The Opioids of the Personal Finance World

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Over the last couple of years, the financial services industry has been making it easier and easier to heal your financial pain through new or more accessible products and services. Let’s take a look at some of the offerings I’m referring to:

  • Experian Boost (Credit score booster)
  • Buy now, pay later services (BNPL)
  • Overdraft protection
  • Early payday services
  • Zero balance transfer credit cards (and credit cards in general)
  • 84-month car loans
  • Debt consolidation platforms

While the offerings seem great on the surface, they come with the very real possibility of killing your financial life. In this sense, the slate of financial offerings are the opioids of the personal finance world. For those who are able to use them responsibly and control their behavior, the offerings will give people the sustainable relief they need. However, for those who don’t know what they’re doing and can’t control themselves, the products and services are likely to get people hooked on the temporary relief, which may eventually cause people to sink into financial oblivion.

Beyond the relief provided by the items listed above, they also allow you to throw personal accountability to the wind. Why address the root of your money problems when you can latch onto a service that will temporarily mask it? Have bad credit because you keep forgetting to pay your credit card bills? Use Experian Boost to shortcut your way to a pre-approval on your dream home. Want to buy a $70,000 Chevy Tahoe on a $40,000 salary? The 84-month loan will make the monthly payments manageable. Did you spend $1,000 that you didn’t have on Taylor Swift tickets? Just use the Buy Now, Pay Later option.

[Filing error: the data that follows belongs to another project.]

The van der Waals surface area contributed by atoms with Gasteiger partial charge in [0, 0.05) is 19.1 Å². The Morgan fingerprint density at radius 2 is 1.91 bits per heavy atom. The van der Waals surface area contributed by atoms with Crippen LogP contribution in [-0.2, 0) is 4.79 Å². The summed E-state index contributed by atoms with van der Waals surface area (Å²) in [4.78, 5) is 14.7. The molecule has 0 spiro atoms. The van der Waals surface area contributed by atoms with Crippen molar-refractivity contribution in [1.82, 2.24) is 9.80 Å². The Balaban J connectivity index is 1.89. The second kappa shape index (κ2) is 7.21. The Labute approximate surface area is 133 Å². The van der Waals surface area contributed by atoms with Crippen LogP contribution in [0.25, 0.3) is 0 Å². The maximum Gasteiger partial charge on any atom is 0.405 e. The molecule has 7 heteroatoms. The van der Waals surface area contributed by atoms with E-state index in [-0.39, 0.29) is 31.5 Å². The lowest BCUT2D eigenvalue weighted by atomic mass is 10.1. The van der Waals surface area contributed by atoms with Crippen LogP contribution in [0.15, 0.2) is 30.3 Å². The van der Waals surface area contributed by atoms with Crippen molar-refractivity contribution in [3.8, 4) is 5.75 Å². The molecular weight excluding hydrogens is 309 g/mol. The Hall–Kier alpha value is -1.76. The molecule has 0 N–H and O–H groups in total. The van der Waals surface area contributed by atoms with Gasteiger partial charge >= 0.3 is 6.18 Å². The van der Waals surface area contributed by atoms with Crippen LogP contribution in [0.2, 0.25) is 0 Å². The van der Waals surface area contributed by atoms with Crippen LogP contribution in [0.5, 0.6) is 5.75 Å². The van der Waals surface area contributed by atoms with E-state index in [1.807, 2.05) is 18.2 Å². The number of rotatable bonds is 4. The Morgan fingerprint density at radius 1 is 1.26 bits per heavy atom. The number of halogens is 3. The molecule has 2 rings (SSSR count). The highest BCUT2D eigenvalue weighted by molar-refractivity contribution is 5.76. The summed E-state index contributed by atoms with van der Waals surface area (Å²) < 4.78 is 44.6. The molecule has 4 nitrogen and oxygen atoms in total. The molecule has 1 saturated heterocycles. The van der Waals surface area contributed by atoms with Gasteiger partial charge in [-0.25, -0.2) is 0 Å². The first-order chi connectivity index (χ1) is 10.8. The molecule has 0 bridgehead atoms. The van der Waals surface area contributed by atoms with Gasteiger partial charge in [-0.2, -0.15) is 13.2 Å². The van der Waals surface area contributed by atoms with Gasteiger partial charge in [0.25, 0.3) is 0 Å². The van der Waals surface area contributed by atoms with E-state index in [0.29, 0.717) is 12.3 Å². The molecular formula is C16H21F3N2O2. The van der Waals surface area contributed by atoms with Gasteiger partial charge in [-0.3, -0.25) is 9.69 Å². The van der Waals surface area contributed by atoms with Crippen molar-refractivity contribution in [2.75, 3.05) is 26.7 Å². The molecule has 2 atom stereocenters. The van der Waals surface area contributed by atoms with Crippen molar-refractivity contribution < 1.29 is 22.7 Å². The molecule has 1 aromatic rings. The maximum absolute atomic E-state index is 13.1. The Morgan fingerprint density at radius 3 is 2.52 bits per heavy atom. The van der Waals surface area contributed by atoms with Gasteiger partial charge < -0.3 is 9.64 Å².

You may already have one of these financial offerings in your back pocket and it’s causing you more harm than good. Take, for example, a person who has credit cards, credit card debt, and is living paycheck to paycheck. When there’s the inevitable overflow of expenses, they’ll whip out the credit card and pack on more debt. Credit cards are the financial opioids that are being abused. If you’re someone in this position, consider cutting up the plastic. The cards are making it too easy for you to get away with bad financial behavior, and flushing the opioids down the toilet will force you to live a more financially responsible life.

How can I use the products and services successfully?

Despite the ominous warnings, I’ll reiterate that the services can provide a significant boost. So, if you’re ready to turn around your finances, how do you use the above financial services responsibly (or any others that you come across)?

  1. First, make sure you need the help. If you can afford a $300 monthly car payment with a five-year loan, why take out an eight-year loan? On the other hand, if you have $15,000 of credit card debt across three cards, a debt consolidation loan might make sense.
  2. Second, identify and address the circumstances that caused the financial pain and develop a game plan to work through the obstacle. Why? Because after you heal the pain, you need to make sure you don’t experience the pain again.
  3. Lastly, make sure you understand the financial offering inside and out so that you know exactly what to expect and can organize your financial life in anticipation of the change.

At the end of the day, money and the associated products and services being pushed by the industry are tools. Like any tool, you need to know how to use it. If you’re interested in determining whether one or more of the financial offerings is right for you, consider contacting Moneyskope. I’ve helped several clients successfully think through the options, develop a game plan, and ensure they follow through.

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